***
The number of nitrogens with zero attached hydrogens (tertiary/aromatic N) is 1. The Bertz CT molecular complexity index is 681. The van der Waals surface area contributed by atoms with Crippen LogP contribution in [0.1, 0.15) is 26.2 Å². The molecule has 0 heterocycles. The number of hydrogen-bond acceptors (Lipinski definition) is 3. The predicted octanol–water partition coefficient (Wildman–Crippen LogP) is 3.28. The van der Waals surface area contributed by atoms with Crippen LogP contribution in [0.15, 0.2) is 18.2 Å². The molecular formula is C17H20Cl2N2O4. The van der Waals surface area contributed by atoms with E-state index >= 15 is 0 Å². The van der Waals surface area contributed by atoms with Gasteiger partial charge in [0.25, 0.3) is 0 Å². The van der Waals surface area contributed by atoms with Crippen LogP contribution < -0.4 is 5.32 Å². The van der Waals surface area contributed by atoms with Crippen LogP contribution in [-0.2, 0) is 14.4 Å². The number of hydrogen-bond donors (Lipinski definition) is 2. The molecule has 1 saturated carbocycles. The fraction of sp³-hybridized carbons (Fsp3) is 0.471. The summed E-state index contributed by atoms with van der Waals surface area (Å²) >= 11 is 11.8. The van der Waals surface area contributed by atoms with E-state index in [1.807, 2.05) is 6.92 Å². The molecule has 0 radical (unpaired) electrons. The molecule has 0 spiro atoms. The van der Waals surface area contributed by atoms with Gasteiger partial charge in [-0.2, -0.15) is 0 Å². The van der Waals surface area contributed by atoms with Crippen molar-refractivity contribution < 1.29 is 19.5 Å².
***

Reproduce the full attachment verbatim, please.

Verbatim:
The number of nitrogens with zero attached hydrogens (tertiary/aromatic N) is 1. The Bertz CT molecular complexity index is 681. The van der Waals surface area contributed by atoms with Crippen LogP contribution in [0.1, 0.15) is 26.2 Å². The molecule has 0 heterocycles. The number of hydrogen-bond acceptors (Lipinski definition) is 3. The predicted octanol–water partition coefficient (Wildman–Crippen LogP) is 3.28. The van der Waals surface area contributed by atoms with Crippen LogP contribution in [0.15, 0.2) is 18.2 Å². The molecular formula is C17H20Cl2N2O4. The van der Waals surface area contributed by atoms with E-state index >= 15 is 0 Å². The van der Waals surface area contributed by atoms with Gasteiger partial charge in [0.25, 0.3) is 0 Å². The van der Waals surface area contributed by atoms with Crippen LogP contribution < -0.4 is 5.32 Å². The van der Waals surface area contributed by atoms with Crippen LogP contribution in [-0.2, 0) is 14.4 Å². The number of hydrogen-bond donors (Lipinski definition) is 2. The molecule has 1 saturated carbocycles. The fraction of sp³-hybridized carbons (Fsp3) is 0.471. The summed E-state index contributed by atoms with van der Waals surface area (Å²) >= 11 is 11.8. The van der Waals surface area contributed by atoms with E-state index in [1.807, 2.05) is 6.92 Å². The molecule has 0 radical (unpaired) electrons. The molecule has 0 spiro atoms. The van der Waals surface area contributed by atoms with Gasteiger partial charge in [-0.2, -0.15) is 0 Å². The van der Waals surface area contributed by atoms with Crippen molar-refractivity contribution < 1.29 is 19.5 Å².